OSLO (Reuters) - An armed man stole an ambulance in Oslo on Tuesday, lightly injuring five people including two babies in an apparent attempt to target pedestrians, Norwegian police and hospital officials told Reuters.
The man was apprehended after police shot at the vehicle, police said, adding the suspect was not critically injured.
Police said the suspect had appeared to deliberately hit pedestrians, and that they had found a significant amount of what appeared to be illegal drugs following the arrest, as well as a shotgun and an Uzi semiautomatic weapon.
They would also investigate whether the suspect had ties to far-right extremists, although a motive had not been established, and it had yet to interview the suspect.
“Two babies were injured after the hijacked ambulance hit a family. They are twins, seven months old, they are being treated,” Oslo University hospital spokesman Anders Bayer told Reuters.
The injures were light however, police later said.
Public broadcaster NRK showed images of an ambulance driving in the Torshov neighborhood of Oslo while several gunshots rang out.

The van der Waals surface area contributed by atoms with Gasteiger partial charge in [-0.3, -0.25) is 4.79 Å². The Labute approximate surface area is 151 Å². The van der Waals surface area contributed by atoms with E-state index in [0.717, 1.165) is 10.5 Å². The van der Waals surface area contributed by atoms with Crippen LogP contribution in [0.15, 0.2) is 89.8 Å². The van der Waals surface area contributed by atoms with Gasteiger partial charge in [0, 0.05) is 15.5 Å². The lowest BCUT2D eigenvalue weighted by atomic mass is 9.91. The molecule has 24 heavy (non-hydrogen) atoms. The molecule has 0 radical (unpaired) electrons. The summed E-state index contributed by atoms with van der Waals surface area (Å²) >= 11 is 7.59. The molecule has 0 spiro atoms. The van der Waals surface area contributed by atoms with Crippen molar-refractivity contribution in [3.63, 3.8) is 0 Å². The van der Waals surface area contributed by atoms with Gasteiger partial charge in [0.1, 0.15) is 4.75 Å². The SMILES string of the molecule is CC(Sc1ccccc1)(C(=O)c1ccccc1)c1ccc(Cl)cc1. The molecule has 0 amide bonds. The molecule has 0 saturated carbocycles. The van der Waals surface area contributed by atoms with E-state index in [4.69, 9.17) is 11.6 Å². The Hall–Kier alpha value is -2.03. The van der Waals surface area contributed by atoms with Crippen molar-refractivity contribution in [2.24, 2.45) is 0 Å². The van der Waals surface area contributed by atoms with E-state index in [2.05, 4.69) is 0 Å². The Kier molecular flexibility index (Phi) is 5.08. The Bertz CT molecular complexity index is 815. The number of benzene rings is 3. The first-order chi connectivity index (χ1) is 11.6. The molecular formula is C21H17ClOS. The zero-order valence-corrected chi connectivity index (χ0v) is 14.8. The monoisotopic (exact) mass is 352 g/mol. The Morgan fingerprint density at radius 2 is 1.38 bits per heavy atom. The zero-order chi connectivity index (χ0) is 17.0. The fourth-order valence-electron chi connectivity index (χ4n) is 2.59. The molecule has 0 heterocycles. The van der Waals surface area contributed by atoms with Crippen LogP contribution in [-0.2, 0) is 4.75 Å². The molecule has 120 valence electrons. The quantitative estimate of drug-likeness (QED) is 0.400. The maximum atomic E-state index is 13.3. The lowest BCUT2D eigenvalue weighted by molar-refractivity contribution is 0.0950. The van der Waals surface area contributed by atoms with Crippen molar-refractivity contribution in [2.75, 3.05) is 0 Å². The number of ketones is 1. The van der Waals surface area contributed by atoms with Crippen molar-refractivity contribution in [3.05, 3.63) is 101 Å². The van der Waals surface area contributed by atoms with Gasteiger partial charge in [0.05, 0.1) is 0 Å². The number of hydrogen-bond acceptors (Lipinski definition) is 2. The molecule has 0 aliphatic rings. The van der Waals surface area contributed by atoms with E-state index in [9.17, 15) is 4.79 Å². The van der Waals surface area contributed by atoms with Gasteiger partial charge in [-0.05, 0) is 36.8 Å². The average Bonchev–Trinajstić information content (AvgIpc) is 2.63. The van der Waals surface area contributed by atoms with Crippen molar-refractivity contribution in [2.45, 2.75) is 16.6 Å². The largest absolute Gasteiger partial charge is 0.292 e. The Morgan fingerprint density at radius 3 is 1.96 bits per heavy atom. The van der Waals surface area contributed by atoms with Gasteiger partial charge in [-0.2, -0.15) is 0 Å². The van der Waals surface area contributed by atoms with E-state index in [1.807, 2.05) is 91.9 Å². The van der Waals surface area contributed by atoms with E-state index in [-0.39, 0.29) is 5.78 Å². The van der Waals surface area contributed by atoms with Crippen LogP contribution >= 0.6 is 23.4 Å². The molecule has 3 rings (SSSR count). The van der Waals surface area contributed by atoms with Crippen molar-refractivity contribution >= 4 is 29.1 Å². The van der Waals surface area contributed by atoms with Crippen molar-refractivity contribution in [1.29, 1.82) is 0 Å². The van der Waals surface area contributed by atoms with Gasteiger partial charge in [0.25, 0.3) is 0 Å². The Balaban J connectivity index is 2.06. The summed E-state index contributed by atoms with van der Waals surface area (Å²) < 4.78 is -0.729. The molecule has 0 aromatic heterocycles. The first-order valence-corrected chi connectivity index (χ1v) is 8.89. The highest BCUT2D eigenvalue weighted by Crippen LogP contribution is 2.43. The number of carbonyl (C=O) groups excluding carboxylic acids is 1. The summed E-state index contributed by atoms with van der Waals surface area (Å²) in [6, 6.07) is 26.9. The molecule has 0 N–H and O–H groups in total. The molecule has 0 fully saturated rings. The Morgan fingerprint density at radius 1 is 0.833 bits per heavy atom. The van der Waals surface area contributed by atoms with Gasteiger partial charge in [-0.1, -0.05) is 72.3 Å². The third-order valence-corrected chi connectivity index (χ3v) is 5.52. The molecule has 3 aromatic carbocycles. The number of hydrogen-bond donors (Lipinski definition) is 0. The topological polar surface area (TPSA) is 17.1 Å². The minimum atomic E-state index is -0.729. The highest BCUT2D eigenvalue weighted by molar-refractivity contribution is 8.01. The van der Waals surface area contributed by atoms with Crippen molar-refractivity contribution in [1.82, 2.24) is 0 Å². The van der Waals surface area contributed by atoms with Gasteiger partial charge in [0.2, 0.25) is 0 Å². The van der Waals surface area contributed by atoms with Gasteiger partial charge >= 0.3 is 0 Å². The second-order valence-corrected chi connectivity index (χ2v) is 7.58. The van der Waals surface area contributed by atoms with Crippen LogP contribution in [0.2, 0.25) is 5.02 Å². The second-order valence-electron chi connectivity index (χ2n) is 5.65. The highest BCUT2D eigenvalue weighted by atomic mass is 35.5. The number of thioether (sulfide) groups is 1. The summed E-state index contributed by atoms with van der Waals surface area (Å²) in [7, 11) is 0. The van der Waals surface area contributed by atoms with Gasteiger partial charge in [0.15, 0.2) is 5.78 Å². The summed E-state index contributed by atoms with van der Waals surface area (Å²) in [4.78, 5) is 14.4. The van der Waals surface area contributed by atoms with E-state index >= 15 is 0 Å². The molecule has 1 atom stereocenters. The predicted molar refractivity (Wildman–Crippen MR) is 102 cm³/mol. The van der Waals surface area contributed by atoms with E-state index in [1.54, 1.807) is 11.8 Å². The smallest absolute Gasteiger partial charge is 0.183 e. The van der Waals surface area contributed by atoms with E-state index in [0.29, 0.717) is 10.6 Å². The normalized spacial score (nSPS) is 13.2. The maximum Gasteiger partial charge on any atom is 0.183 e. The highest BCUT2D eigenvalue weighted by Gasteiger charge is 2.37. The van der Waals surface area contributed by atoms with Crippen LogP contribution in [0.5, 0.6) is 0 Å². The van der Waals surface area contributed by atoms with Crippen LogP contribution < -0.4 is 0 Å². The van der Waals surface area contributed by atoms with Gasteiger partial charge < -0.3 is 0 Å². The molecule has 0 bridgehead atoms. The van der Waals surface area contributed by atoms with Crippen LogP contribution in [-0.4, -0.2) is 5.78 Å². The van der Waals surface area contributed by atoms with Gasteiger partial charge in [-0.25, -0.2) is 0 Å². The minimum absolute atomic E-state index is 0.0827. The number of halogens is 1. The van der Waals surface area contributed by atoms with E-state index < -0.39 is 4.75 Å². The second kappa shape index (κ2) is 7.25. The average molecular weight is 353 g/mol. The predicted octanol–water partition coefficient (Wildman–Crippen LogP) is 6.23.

The hospital spokesman said the ambulance crew had responded to a routine incident when their vehicle was taken.
“They were called to an ordinary traffic accident where they were met by the armed person,” Bayer said, adding that the hospital had quickly tracked the ambulance via its built-in GPS device.
“Some minutes later one of our other ambulances managed to stop the hijacked vehicle by crashing into it. Then the police came after the crash and got him,” he said.
The ambulance came to a halt just over 1.5 km (1 mile) from where it was hijacked.
“An armed man stole an ambulance, drove away and hit some people. We got him now,” the police spokesman told Reuters.
“There is nothing to indicate that this incident is terrorism related,” Oslo police operations leader Erik Hestvik told reporters. The police added in a statement: “The investigation is still in an early phase ... We are conducting a broad, intensive investigation.”
Writing by Terje Solsvik; Editing by Alison Williams, William Maclean
Our Standards: The Thomson Reuters Trust Principles.